3 Month CFS Model (850 mb wind): (8/11) This model depicts the Active/Wet Phase of the MJO is well past it's peak over the KWGA with moderate west anomalies over the entirety of the KWGA. This weak Active MJO pattern is to fade through 8/17 with a weak Inactive MJO signal taking over 8/15-9/3 but with west anomalies fading from the moderate category to the weak category on 8/14 then holding over the KWGA. A pulse of the Active Phase of the MJO is to develop on 9/4 holding through 10/22 with solid west anomalies developing in the KWGA 9/5 building to Westerly Wind Burst status 9/20 holding through 10/22. A weak Inactive Phase is to follow 10/23 through the end of the model run on 11/8 but with west anomalies holding, only weaker. The low pass filter indicates a low pressure bias is fully in control of the KWGA reaching east to 145W and built from 2 contour lines to 3 on 7/8 then building in coverage 7/24 and is now to build to 4 contour lines on 10/30 holding solid through the end of the model run. This means we are biased towards El Nino through the coming Fall season. The eastern edge of the Low Pressure bias is to ease east to 120W (over California) by 10/6. The high pressure bias is currently limited to an area south of California and shrinking steadily and is to be gone by 9/22. The atmosphere and ocean are slowly becoming coupled towards an El Nino bias and should fully reach that state on 8/8 or 3 months after the start of when the low pressure bias officially filled the KWGA (on 5/8), or at least that was our first guess. Based on current data, we're thinking more like 8/28 now. This pattern is more favorable to support storm production in the Pacific.
CFSv2 3 month forecast for 850 mb winds, MJO, Rossby etc - Alternate link
Subsurface Waters Temps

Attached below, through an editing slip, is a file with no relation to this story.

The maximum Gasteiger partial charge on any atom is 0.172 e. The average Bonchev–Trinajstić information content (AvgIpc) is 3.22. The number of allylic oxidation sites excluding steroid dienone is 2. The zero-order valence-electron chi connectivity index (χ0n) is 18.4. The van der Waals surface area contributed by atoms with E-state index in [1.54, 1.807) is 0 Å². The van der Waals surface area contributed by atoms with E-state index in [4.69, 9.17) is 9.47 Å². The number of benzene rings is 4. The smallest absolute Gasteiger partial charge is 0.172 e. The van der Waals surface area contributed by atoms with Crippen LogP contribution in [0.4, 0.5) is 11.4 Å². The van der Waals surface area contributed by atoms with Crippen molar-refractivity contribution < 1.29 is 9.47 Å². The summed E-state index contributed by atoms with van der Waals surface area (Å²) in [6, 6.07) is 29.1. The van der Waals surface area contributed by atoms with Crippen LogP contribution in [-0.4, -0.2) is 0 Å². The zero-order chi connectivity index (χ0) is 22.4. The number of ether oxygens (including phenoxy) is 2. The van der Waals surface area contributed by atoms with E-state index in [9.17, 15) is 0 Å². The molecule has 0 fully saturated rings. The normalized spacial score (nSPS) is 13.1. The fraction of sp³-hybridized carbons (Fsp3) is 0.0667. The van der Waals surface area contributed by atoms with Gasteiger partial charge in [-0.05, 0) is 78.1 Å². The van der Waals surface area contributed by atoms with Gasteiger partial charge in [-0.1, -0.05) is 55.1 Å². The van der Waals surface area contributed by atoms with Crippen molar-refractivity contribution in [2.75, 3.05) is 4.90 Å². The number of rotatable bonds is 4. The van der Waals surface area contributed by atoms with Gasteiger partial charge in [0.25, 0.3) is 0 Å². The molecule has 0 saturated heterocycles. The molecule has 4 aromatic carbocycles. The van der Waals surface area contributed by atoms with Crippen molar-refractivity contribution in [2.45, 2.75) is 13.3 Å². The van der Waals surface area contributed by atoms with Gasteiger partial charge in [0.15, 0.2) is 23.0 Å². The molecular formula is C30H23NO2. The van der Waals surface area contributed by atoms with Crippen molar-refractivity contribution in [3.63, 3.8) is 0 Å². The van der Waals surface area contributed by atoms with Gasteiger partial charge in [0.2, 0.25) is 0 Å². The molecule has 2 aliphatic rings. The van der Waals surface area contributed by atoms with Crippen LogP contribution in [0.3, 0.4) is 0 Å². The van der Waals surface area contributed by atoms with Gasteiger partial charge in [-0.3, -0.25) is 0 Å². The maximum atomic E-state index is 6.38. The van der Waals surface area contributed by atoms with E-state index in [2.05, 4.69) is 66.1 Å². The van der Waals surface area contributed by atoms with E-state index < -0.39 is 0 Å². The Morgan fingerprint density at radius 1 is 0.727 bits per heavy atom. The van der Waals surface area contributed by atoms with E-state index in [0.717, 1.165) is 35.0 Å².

TAO Array: (8/11) Today in the far West Pacific water temps are 30 degs and migrating east now to 172E (8/11). The 28 deg isotherm line started to retrograde west from 148W on 7/2 to 153W on 7/10 and is now at 163W due to weakening of a Kelvin Wave under the West Pacific. The 24 deg isotherm was 100 meters deep at 140W but retracting from the coast of Ecuador breaching the surface at 125W. Anomaly wise warm waters associated with the February Kelvin Wave are gone with barely neutral anomalies in the far East equatorial Pacific. To the west warm anomalies are building indicative of the new Kelvin Wave at +2 degs centered under the dateline down 150 meters and with a finger of +1.0 degs anomalies reaching east to 140W. The hi-res GODAS animation posted 8/6 is a little more optimistic, with remnants of the first Kelvin Wave still holding in the East Pacific from 130W eastward building to +3.5 degs centered at 110W extending east to 105W but not reaching Ecuador. It was breaching the surface between 110W-140W. The Second Kelvin Wave was pushing east from the Maritime Continent spilling into the West Pacific pushing under the dateline at +2.5 degs reaching east to 140W and building in coherency with broken fragments of warm water joining the existing Kelvin Wave east of there. The GODAS animation appears to be 1 week behind the TAO data but also is more detailed and accurately modeled.